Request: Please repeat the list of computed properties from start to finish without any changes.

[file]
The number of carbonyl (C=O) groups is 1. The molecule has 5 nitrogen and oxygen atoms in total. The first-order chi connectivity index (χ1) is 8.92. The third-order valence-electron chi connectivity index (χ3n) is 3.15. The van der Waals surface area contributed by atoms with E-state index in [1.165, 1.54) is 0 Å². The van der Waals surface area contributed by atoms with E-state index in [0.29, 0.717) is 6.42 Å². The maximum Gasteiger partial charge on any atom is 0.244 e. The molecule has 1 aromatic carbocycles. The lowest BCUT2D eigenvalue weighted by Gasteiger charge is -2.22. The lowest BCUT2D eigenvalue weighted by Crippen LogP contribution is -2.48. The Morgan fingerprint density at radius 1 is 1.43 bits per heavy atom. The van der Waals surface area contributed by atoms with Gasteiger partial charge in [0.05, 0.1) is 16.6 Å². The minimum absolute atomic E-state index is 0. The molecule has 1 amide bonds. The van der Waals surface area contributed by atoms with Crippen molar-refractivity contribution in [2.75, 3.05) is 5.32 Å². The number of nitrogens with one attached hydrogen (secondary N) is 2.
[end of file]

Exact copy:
The number of carbonyl (C=O) groups is 1. The molecule has 5 nitrogen and oxygen atoms in total. The first-order chi connectivity index (χ1) is 8.92. The third-order valence-electron chi connectivity index (χ3n) is 3.15. The van der Waals surface area contributed by atoms with E-state index in [1.165, 1.54) is 0 Å². The van der Waals surface area contributed by atoms with E-state index in [0.29, 0.717) is 6.42 Å². The maximum Gasteiger partial charge on any atom is 0.244 e. The molecule has 1 aromatic carbocycles. The lowest BCUT2D eigenvalue weighted by Gasteiger charge is -2.22. The lowest BCUT2D eigenvalue weighted by Crippen LogP contribution is -2.48. The Morgan fingerprint density at radius 1 is 1.43 bits per heavy atom. The van der Waals surface area contributed by atoms with Gasteiger partial charge in [0.05, 0.1) is 16.6 Å². The minimum absolute atomic E-state index is 0. The molecule has 1 amide bonds. The van der Waals surface area contributed by atoms with Crippen molar-refractivity contribution in [2.75, 3.05) is 5.32 Å². The number of nitrogens with one attached hydrogen (secondary N) is 2.